Turning the page of a new playbook

A wide range of changes within the Wildcat’s football program


Lauren Dell

Wildcats storm the new turf field ready to take on the new season, Aug 21.

The Young Buck

The football season is underway after months of coaching turmoil left by the previous regime.

Mr. Jacob Sumner, head coach, has taken the reigns and is ready to continue the football program.

“Since I was a little boy I’ve watched EHS football and watching all the great coaches roll through here and making the tradition what it is today,” Sumner said. “I’ve watched them all over the years and to be able to have this role is just real humbling and I fully expect myself to continue this tradition of excellence.”

After finally deciding to leave for Kirkwood, Mr. Farrell Shelton, former head coach, left EHS with a short window of time in May to choose a new head coach for the upcoming fall season.

“Coach Shelton took so long to actually say he was leaving,” Cole Reat, varsity DE, OL, LB said. “Once he did, they really got the process rolling and really took a good but quick amount of time to choose Sumner.”

Landing the job was not an easy task. In the 10 days the job was posted, the administration collected nine qualified applications, according to Dr. Jason Green, activities director.

The position was posted as soon as the administration got the final word that Coach Shelton was going to be leaving. Dr. Green then compiled committees of parents, students and coaches. The parents, coaches and Dr. Green were on one committee, and the students and principals were on the other.

After the the committees met and narrowed down the candidates, the administration thoroughly questioned the finalists for two to three hours before finalizing their selection.

“Dr. Green would question them on their expertise, brought them through situations and asked them what they would do in different circumstances and really went in depth about the game of football itself,” Mrs. Deborah Asher, retired principal said. “He also talked about the community and their philosophy with working with people. So it was a very quick but in-depth process with a lot of input from a lot of different people.”

After choosing Coach Sumner for the job, the administration and coaching staff had to focus on making the adjustments needed to get ready for the upcoming season.

Despite the abrupt transition from coach to coach, Sumner has made it easy.

“It’s been a pretty seamless transition from my point of view,” Dr. Green said. “We’ve kept a lot of things in-house and have added some outside pieces to the mix, but the ways we go about (football is) still pretty much the way we have been doing things.”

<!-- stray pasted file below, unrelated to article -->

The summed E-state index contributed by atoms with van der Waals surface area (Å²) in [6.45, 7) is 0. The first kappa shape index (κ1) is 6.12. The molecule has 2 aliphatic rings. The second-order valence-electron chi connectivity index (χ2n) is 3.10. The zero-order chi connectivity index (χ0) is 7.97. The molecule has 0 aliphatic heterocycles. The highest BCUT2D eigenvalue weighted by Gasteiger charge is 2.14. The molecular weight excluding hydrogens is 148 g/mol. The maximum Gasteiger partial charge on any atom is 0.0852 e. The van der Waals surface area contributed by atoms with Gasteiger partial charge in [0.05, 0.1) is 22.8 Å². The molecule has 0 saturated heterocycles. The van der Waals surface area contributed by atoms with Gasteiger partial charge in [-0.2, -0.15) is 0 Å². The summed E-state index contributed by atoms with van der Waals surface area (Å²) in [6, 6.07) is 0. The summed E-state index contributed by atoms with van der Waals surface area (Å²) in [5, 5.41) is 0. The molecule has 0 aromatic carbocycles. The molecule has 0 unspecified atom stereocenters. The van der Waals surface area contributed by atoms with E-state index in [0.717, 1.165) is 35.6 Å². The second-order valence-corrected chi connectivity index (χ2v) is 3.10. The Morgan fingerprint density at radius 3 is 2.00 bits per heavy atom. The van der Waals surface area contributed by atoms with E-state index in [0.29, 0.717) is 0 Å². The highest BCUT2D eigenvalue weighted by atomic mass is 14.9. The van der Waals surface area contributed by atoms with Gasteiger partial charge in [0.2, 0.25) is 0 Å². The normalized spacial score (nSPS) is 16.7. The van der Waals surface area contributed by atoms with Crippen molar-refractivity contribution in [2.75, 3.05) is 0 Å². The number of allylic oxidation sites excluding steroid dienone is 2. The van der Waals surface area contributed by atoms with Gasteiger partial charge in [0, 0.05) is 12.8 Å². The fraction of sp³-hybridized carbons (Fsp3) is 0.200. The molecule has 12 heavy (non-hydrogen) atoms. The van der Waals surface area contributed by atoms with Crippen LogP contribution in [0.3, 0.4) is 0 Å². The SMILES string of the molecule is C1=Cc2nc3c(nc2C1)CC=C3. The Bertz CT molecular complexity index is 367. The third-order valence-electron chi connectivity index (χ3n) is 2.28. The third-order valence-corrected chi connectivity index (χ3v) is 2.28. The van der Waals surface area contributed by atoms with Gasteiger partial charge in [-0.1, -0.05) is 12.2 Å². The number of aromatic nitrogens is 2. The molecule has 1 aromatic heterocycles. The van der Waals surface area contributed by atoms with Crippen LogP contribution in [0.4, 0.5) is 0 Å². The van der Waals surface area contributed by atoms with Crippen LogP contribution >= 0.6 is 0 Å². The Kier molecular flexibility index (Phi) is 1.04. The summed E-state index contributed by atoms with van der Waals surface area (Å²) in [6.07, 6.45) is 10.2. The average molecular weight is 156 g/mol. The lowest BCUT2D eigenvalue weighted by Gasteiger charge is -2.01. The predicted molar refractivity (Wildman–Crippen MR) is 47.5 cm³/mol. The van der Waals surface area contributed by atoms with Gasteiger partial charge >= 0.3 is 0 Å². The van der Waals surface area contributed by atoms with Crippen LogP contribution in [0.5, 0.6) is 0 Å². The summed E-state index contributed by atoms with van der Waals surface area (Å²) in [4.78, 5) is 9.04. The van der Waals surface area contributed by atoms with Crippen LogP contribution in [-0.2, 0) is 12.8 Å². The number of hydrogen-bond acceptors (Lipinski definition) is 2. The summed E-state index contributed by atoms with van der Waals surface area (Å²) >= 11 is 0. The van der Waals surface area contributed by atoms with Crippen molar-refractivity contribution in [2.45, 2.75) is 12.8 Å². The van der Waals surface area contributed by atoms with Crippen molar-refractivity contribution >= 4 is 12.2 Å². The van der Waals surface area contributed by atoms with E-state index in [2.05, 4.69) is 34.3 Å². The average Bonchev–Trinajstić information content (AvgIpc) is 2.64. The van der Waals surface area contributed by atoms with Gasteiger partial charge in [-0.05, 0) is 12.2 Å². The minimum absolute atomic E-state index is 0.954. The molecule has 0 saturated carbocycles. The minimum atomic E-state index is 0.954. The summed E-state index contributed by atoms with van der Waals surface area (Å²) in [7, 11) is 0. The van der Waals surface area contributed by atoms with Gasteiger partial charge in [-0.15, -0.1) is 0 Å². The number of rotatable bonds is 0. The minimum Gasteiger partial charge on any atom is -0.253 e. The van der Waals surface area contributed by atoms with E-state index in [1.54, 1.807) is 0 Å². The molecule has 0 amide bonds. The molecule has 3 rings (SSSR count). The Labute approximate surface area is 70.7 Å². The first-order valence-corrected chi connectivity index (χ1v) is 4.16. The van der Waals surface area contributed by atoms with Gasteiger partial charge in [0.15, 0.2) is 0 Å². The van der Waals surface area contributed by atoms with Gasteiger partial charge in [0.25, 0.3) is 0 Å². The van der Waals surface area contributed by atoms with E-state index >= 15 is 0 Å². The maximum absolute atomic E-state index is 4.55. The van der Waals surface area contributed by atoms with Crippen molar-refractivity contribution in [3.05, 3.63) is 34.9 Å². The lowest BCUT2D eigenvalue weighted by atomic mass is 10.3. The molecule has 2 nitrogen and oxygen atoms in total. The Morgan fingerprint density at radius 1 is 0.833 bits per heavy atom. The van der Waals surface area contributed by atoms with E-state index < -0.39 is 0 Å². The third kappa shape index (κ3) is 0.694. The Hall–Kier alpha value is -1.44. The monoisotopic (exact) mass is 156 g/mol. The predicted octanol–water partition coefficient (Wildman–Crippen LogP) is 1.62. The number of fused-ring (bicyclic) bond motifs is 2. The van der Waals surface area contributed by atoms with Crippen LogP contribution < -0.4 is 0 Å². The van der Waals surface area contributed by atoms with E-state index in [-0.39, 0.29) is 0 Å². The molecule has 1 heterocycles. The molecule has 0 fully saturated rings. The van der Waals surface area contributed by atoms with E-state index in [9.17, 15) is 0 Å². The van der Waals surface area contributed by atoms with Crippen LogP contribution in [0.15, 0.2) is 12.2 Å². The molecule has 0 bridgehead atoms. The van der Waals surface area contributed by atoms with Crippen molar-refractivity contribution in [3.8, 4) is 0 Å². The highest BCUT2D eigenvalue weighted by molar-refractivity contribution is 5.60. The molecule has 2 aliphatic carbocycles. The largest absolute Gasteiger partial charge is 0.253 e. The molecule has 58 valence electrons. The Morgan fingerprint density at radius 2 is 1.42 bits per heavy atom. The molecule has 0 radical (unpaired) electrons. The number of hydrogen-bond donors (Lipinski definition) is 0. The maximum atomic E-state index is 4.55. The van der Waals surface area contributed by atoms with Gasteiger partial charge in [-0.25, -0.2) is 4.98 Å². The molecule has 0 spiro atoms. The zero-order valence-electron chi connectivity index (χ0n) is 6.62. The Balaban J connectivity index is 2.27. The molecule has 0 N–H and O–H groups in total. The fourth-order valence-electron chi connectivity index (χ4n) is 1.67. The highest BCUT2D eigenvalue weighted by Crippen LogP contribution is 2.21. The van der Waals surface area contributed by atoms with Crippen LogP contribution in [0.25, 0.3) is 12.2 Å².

Tackling the transition was a huge task, but based on the victorious results of the first game, it would appear that it has been a successful one.

As for the tradition of excellence of the football program, players and coaches have the faith that it will continue with the new staff.

“We will live up to the tradition here at EHS,” Sam Oligschlaeger, varsity offensive tackle, said. “We will continue the legacy of the great football program here.”

Coach Sumner is certainly off to an exciting start, after the dominating victory over Lafayette in his head coaching debut, Aug. 21.

Money Mike

With the high expectations for the coaching staff, comes high expectations for Michael (Mike) Orso, varsity quarterback.

“I’ve got big expectations for Mike. We ask our quarterbacks to do a lot and being a junior he’s stepped up to the plate and done everything we’ve asked of him so far,” Sumner said. “Moving forward I think he’s only going to get better. He’s only going to understand the game of football more, and he’s done a great job of getting himself prepared and I don’t think that will change.”

With his first season as the starter, Orso has something most quarterbacks don’t get: two seasons at the helm.

Andy Coulter and Brett Geisz, class of 2015, only had one year so they only got one shot, unlike me because I’m blessed to get two. I’m going to do the most I can this year but knowing I’m going to be back next year and have an opportunity to come back and compete is great.” Orso said.

Players and coaches all have confidence in Orso’s ability to handle the pressure of running the offense.

“Michael Orso is a talented player, he’s a good kid and he’s a smart kid. I believe he’ll make the right plays when it comes to Friday nights” Reat said.

Senior leaders have made sure that Orso is comfortable with his role.